I get that flipping screens provides a convenient way to bookmark something, but a bookmark should easily be able to correspond to a simple point in the text.  An actual point, like right there between those two letters.

We are more than a little too hung up on the old book paradigm.  (Look at the iPad book reader which is the worst with it's animated flipping pages.  Good grief!)  The book paradigm should be left behind!  If we're going to do this electronically, we should go all the way!

Oh, and by the way, I've been reading scrolling text on electronic screens for over 33 years!

The skeptic might ask, And you don't ever use the space bar for more(1), or the space bar to page down a web page, or the PgDn key?  Okay, yes, I have used them and still often do.  Granted, paging is okay or even desirable sometimes but it shouldn't be required.  In fact, the Kindle app could allow free scrolling and then page up or down when you swipe left or right.  Why can't it do both like that?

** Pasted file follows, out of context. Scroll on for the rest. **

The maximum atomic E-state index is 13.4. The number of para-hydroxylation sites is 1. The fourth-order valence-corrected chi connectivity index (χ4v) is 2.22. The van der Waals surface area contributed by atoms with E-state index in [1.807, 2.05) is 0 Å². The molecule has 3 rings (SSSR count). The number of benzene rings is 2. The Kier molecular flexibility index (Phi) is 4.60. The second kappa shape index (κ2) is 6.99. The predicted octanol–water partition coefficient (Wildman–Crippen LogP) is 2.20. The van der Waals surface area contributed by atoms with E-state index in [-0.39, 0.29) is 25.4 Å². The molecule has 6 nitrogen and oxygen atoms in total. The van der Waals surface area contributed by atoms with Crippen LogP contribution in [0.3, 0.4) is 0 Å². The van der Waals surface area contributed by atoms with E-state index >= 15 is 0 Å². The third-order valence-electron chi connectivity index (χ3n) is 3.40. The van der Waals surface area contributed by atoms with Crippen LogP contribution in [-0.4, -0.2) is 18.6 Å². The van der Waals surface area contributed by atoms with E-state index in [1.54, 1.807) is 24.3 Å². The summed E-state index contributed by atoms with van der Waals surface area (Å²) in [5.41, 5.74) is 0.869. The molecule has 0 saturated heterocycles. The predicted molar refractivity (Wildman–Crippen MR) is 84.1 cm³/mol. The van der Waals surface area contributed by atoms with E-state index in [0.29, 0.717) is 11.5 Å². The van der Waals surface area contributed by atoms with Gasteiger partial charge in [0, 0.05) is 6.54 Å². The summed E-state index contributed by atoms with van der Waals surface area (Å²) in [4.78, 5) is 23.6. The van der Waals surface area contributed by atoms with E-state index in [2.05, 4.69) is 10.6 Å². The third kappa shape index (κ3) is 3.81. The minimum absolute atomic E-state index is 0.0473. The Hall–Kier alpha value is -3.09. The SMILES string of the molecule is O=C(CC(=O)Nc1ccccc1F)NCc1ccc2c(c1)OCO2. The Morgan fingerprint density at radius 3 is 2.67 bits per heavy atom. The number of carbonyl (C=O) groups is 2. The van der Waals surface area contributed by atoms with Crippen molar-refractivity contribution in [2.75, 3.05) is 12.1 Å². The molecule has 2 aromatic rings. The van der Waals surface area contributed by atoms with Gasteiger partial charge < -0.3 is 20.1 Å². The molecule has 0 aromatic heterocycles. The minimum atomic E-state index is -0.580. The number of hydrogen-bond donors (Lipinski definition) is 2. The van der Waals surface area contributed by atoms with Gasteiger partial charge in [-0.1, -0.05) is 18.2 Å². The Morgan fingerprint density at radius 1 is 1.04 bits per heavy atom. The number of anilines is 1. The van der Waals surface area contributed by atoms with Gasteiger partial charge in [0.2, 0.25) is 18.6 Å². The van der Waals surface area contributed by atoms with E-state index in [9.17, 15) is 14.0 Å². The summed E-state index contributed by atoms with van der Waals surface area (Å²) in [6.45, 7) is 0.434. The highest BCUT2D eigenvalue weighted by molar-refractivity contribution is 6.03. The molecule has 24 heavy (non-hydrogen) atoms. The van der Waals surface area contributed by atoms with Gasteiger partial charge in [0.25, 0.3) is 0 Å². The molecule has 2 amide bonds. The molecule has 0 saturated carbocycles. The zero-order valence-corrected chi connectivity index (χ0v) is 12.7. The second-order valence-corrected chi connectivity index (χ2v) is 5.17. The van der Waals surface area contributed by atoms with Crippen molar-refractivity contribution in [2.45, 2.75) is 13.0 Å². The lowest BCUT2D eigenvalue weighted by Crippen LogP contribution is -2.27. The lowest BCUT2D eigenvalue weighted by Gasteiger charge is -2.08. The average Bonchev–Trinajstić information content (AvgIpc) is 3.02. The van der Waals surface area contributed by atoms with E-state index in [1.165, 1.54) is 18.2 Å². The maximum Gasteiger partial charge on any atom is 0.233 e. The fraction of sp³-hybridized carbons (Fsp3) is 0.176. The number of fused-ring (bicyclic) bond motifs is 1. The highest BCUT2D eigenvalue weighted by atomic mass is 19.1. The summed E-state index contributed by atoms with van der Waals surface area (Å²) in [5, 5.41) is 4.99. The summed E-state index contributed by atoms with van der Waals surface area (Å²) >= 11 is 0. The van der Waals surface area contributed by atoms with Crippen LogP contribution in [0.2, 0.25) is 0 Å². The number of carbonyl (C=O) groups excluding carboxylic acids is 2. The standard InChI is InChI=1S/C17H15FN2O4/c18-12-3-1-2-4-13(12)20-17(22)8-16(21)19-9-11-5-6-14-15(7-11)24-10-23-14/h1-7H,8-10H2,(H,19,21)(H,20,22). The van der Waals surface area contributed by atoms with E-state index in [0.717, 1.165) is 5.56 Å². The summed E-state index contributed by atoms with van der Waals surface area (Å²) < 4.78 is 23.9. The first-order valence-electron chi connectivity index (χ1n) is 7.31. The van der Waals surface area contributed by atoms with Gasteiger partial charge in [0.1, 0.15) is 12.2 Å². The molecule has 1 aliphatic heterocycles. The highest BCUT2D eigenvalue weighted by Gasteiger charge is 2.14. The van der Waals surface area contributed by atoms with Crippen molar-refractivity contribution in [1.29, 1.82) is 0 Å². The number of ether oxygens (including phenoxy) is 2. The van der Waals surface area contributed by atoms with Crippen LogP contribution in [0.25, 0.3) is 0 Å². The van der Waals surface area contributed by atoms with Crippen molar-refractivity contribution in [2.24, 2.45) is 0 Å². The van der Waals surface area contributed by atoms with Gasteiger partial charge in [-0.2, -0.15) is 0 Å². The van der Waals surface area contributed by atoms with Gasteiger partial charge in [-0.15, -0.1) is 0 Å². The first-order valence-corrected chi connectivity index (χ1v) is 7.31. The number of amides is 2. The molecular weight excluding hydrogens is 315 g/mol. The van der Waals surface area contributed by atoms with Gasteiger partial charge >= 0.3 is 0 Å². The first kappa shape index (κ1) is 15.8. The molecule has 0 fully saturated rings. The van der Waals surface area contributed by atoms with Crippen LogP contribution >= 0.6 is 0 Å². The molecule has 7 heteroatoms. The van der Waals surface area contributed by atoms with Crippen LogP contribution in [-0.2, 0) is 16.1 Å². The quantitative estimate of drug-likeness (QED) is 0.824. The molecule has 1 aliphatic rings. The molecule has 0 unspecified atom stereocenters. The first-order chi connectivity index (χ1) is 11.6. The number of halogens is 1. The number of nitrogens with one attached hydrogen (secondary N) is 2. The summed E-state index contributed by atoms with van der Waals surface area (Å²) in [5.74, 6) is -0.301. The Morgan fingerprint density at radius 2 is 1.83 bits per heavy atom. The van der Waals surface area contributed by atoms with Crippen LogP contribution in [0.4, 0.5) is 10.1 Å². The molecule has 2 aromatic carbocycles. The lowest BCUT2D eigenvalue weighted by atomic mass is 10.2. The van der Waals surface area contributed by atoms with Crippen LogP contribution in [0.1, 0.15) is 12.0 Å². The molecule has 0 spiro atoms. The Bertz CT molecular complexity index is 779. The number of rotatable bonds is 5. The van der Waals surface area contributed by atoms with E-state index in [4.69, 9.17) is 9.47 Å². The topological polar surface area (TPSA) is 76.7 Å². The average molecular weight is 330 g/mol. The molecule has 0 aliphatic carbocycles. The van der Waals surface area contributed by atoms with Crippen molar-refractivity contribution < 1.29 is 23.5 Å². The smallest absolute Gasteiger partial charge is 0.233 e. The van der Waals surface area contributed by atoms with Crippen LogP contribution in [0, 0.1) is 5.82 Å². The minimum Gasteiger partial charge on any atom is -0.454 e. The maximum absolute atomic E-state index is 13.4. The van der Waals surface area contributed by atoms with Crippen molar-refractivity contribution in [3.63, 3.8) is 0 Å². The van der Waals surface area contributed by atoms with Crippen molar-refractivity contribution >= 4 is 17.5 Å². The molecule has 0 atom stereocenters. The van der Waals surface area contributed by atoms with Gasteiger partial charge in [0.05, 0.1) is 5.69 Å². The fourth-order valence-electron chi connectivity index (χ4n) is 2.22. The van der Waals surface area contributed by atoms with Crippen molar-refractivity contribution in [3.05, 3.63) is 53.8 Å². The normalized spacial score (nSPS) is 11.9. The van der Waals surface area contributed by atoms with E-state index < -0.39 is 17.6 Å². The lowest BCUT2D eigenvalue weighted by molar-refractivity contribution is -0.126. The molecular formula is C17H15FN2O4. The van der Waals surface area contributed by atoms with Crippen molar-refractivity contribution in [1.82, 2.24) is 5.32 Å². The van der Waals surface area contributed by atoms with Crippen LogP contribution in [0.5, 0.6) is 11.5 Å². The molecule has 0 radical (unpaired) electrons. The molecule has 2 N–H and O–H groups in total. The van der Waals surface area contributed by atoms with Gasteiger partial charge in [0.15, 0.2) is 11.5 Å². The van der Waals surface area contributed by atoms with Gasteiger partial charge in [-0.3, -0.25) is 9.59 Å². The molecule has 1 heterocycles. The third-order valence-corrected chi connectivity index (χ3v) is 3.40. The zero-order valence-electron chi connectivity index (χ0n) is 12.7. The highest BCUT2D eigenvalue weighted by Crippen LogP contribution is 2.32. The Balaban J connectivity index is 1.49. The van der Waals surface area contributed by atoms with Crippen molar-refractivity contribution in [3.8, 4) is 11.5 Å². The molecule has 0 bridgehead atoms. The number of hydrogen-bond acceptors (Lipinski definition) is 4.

With that rant out of the way, for now, I can say that everything else works fine.  With clearly rendered text, with black letters on a white background, and with a nice font at the appropriate size, all else is well.

Here's an update.

Monday, September 13, 2010

Dutch Monkey Doughnuts

@dmdoughnuts, The featured Road Warrier site on Fox 5 Atlanta today, Dutch Monkey Doughnuts is now at the top of our next-destination list.

Place page

On Twitter

The Rise and Demise of Tales of the Okefenokee

At Six Flags over Georgia, since it came up in conversation recently, the currently-named Monster Plantation has an interesting history recounted here on-line at

Sunday, September 12, 2010

Still Using Twitter Exclusively Instead of RSS

It's working great!

I don't recall how long it's actually been, but for some time now I've been using Twitter exclusively as a source of news and reading, having completely abandoned RSS (e.g., Google Reader, etc.).  So far, it's been working great.